Possessed by the Devil: The Real History of the Islandmagee Witches & Ireland's Only Mass Witchcraft Trial

By Andrew Sneddon. 2013. Dublin: The History Press Ireland. 224 pages. ISBN: 978-1-84588-745-2 (soft cover).


Reviewed by James E. Doan, Nova Southeastern University

[Review length: 584 words • Review posted on May 7, 2014]


With strong parallels to the Salem, Massachusetts, witchcraft trials of the late-seventeenth century and Arthur Miller’s The Crucible, this book provides an excellent overview of witchcraft trials in Ireland from the fourteenth century onwards, focusing particularly on the celebrated 1710-11 case in Islandmagee, Co. Antrim. Involving the haunting and supernatural “murder” of the widow of a local clergyman (Ann Haltridge), who lived with her son James and his wife, and the later possession of the star witness at this trial, the young Mary Dunbar, the episode highlights specific features of witchcraft accusations in Ireland, which differed in many ways from cases in Britain and on the Continent.

The original haunting bears a strong resemblance to what we now think of as poltergeist occurrences, e.g., Ann’s being pelted with stones while sitting by the kitchen fire; pillows and bed coverings being mysteriously removed from the bed; a copy of the Bible disappearing, etc. Within six months of the beginning of these disturbances, the original victim was dead. Five days after her death, Mary Dunbar (first cousin of James Haltridge’s wife) arrived in Islandmagee from Castlereagh, Co. Down, to keep her cousin company while James was in Dublin. Almost immediately, supernatural disturbances are again experienced as Mary unties a knotted apron which contained Ann’s missing bonnet, which was then thought to be the means used to place a spell on her. Mary then began to show signs of demonic possession which eventually led her to accuse eight women and one man of bewitching her. The defendants were convicted and, according to a 1586 statute, would have been sentenced to twelve months’ imprisonment in Carrickfergus Gaol and pilloried four times. None of them received the death sentence and we don’t know much about their ultimate fates.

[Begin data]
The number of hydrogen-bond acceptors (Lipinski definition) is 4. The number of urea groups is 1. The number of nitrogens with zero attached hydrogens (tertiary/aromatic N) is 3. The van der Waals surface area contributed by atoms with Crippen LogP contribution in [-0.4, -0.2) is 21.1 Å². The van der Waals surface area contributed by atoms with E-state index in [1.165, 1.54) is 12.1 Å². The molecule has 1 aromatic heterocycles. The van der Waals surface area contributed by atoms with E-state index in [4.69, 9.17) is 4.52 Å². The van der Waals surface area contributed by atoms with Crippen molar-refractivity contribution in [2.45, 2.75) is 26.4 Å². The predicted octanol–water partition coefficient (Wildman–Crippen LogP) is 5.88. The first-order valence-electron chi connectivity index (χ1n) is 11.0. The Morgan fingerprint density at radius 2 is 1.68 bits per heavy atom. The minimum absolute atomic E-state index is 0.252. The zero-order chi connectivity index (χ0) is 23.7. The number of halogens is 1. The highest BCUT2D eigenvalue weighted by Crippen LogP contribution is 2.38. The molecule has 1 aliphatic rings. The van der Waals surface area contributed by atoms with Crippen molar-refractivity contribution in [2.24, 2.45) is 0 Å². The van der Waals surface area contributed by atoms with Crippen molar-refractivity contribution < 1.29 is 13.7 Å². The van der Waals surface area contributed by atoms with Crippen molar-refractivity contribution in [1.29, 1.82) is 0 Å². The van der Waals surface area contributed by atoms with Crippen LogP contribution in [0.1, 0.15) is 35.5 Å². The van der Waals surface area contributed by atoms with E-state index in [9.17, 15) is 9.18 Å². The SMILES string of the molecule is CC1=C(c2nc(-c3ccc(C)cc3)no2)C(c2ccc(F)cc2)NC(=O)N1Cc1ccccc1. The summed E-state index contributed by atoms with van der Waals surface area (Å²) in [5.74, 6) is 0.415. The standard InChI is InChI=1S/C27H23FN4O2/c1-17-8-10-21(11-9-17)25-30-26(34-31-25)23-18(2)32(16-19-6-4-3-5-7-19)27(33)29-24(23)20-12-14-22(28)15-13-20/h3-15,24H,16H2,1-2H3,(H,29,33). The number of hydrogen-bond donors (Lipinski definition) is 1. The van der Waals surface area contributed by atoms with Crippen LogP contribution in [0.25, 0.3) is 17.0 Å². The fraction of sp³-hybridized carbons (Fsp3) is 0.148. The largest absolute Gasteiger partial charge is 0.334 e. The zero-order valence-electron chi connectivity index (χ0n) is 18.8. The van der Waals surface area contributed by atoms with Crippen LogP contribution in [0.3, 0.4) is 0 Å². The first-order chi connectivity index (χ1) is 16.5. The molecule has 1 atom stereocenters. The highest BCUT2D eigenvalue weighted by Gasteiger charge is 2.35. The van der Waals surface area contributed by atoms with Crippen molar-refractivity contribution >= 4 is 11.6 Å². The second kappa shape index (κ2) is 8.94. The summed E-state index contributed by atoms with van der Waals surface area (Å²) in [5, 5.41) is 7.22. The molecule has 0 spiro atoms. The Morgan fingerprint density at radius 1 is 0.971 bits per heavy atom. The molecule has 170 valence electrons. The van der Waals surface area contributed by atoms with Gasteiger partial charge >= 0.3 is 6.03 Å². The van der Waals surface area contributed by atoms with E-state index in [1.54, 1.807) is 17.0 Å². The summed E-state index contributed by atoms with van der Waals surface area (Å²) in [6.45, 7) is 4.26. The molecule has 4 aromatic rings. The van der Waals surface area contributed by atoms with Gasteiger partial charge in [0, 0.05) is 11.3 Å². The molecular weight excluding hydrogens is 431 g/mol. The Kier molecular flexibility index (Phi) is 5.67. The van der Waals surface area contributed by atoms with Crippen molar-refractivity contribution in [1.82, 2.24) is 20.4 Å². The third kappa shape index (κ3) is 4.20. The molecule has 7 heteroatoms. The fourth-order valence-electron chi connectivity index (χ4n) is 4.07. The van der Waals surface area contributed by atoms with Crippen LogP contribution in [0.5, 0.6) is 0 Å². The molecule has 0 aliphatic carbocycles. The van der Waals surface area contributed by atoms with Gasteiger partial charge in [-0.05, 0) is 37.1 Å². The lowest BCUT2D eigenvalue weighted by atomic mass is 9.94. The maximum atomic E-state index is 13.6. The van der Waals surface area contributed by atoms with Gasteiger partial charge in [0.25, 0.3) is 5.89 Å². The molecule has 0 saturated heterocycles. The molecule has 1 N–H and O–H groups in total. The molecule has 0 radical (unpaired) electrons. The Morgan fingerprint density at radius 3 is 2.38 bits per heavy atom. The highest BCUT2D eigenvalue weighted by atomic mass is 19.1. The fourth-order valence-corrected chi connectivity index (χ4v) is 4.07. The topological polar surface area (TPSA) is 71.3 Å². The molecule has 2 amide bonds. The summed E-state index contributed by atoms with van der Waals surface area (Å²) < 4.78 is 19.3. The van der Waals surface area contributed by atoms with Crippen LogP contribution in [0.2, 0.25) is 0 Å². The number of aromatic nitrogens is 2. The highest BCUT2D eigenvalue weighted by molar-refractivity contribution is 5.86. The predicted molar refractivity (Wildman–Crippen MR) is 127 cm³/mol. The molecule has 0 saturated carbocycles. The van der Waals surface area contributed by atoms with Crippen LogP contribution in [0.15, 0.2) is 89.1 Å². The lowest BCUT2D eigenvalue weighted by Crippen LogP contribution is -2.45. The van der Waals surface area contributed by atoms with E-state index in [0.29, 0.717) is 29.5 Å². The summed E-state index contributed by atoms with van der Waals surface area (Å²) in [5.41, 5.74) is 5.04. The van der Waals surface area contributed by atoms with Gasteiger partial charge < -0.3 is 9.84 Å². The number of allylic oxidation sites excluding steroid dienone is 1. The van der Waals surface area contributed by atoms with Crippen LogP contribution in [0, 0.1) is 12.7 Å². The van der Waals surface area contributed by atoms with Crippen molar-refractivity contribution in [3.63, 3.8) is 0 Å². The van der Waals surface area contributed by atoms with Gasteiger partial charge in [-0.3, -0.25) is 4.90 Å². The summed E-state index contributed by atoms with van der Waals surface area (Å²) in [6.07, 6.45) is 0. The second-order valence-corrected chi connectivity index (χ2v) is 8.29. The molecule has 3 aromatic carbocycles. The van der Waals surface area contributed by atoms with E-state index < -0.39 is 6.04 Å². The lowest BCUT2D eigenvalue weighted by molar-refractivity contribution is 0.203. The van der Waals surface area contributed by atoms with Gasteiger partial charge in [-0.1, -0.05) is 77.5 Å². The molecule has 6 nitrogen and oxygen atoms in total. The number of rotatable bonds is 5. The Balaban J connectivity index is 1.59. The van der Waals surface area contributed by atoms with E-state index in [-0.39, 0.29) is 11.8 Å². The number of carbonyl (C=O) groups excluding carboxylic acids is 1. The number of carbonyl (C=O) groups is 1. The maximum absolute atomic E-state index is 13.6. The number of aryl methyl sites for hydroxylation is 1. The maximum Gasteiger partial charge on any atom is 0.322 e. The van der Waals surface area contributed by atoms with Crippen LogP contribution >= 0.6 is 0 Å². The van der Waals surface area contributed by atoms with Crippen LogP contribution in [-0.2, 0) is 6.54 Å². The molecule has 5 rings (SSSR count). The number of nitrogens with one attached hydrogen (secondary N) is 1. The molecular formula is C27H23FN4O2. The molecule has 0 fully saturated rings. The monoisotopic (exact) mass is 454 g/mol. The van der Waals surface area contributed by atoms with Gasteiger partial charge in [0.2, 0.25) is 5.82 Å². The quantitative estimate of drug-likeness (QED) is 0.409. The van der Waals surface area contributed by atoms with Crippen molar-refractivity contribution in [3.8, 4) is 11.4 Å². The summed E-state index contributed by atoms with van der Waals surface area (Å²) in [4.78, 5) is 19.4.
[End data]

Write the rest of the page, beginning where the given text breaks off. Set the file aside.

As in New England, accusations of witchcraft were far more common in Protestant, specifically Presbyterian, communities in Ireland as well as in Scotland. As Sneddon points out, “[b]elief in witchcraft and Satan also thrived because people at that time saw the universe in moral terms, where spiritual or supernatural essences constantly interfered in the natural world and the lives of humankind” (71). On the contrary, “belief in malefic and demonic witchcraft was conspicuously absent in its Catholic, Gaelic-Irish counterpart. Although the Gaelic Irish also lived in a moral, magical universe, it was one where a less threatening witch figure predominated” (73). In Gaelic folklore, witches prevented milk from being churned or stole fresh milk from farmers’ cows by assuming the shape of hares. Sneddon also points out that accusations of and convictions for witchcraft were far more common in Scotland than in England or Ireland during this period, largely for political as well as religious reasons.

Unlike Continental Europe, where as many as 40,000 were executed during the early modern “witch craze,” very few people died in Ireland, the last one being an elderly woman in Antrim Town, Co. Antrim, who was strangled and killed by a mob for allegedly bewitching a nine-year old girl. The last person in Ireland convicted of witchcraft, Jane Wenham in 1712, was later pardoned, partly a result of changing views on witchcraft among the political elites.

This book will be of particular use to those interested in the history of witchcraft in Europe, specifically in the British Isles, as well as to folklorists investigating the role of religion in predisposing individuals to a belief in it, or not. Handsomely produced, it contains several maps and illustrations highlighting places and occurrences discussed in the text.

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© Journal of Folklore Research, 2010. Last revised June 21, 2010.